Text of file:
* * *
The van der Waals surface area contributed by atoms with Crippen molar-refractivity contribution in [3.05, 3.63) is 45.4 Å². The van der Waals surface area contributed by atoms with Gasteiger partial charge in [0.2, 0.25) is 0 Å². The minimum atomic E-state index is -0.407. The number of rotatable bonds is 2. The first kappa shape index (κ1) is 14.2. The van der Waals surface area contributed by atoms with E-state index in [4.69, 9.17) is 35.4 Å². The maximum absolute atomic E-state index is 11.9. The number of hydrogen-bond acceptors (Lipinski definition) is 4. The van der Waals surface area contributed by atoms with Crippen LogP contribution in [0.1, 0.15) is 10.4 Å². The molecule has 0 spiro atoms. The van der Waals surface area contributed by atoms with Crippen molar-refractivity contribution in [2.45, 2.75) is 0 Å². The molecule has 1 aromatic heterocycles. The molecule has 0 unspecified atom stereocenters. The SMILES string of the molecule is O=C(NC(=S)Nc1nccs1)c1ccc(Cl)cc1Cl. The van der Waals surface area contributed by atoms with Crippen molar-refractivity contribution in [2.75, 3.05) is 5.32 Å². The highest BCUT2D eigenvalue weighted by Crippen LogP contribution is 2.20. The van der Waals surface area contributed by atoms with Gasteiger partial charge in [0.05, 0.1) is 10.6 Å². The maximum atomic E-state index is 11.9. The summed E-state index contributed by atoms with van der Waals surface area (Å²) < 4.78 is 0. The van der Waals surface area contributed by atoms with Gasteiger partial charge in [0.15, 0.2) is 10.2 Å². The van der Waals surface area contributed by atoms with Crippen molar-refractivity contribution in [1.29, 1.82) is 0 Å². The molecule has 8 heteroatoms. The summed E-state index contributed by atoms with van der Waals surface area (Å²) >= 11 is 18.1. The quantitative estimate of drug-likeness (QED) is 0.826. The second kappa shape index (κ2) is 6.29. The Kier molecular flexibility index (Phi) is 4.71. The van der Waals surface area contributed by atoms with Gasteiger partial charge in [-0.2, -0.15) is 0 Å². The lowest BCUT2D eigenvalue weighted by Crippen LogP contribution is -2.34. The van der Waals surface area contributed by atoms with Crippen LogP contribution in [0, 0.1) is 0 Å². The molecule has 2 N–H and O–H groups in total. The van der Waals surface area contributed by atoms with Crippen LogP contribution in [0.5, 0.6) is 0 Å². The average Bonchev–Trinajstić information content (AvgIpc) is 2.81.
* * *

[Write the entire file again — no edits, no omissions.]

The van der Waals surface area contributed by atoms with Crippen molar-refractivity contribution in [3.05, 3.63) is 45.4 Å². The van der Waals surface area contributed by atoms with Gasteiger partial charge in [0.2, 0.25) is 0 Å². The minimum atomic E-state index is -0.407. The number of rotatable bonds is 2. The first kappa shape index (κ1) is 14.2. The van der Waals surface area contributed by atoms with E-state index in [4.69, 9.17) is 35.4 Å². The maximum absolute atomic E-state index is 11.9. The number of hydrogen-bond acceptors (Lipinski definition) is 4. The van der Waals surface area contributed by atoms with Crippen LogP contribution in [0.1, 0.15) is 10.4 Å². The molecule has 0 spiro atoms. The van der Waals surface area contributed by atoms with Crippen molar-refractivity contribution in [2.45, 2.75) is 0 Å². The molecule has 1 aromatic heterocycles. The molecule has 0 unspecified atom stereocenters. The SMILES string of the molecule is O=C(NC(=S)Nc1nccs1)c1ccc(Cl)cc1Cl. The van der Waals surface area contributed by atoms with Crippen molar-refractivity contribution in [2.75, 3.05) is 5.32 Å². The highest BCUT2D eigenvalue weighted by Crippen LogP contribution is 2.20. The van der Waals surface area contributed by atoms with Gasteiger partial charge in [0.05, 0.1) is 10.6 Å². The maximum atomic E-state index is 11.9. The summed E-state index contributed by atoms with van der Waals surface area (Å²) < 4.78 is 0. The van der Waals surface area contributed by atoms with Gasteiger partial charge in [0.15, 0.2) is 10.2 Å². The van der Waals surface area contributed by atoms with Crippen molar-refractivity contribution in [1.29, 1.82) is 0 Å². The molecule has 8 heteroatoms. The summed E-state index contributed by atoms with van der Waals surface area (Å²) >= 11 is 18.1. The quantitative estimate of drug-likeness (QED) is 0.826. The second kappa shape index (κ2) is 6.29. The Kier molecular flexibility index (Phi) is 4.71. The van der Waals surface area contributed by atoms with Gasteiger partial charge in [-0.2, -0.15) is 0 Å². The lowest BCUT2D eigenvalue weighted by Crippen LogP contribution is -2.34. The van der Waals surface area contributed by atoms with Crippen LogP contribution in [0, 0.1) is 0 Å². The molecule has 2 N–H and O–H groups in total. The van der Waals surface area contributed by atoms with Crippen LogP contribution in [0.5, 0.6) is 0 Å². The average Bonchev–Trinajstić information content (AvgIpc) is 2.81.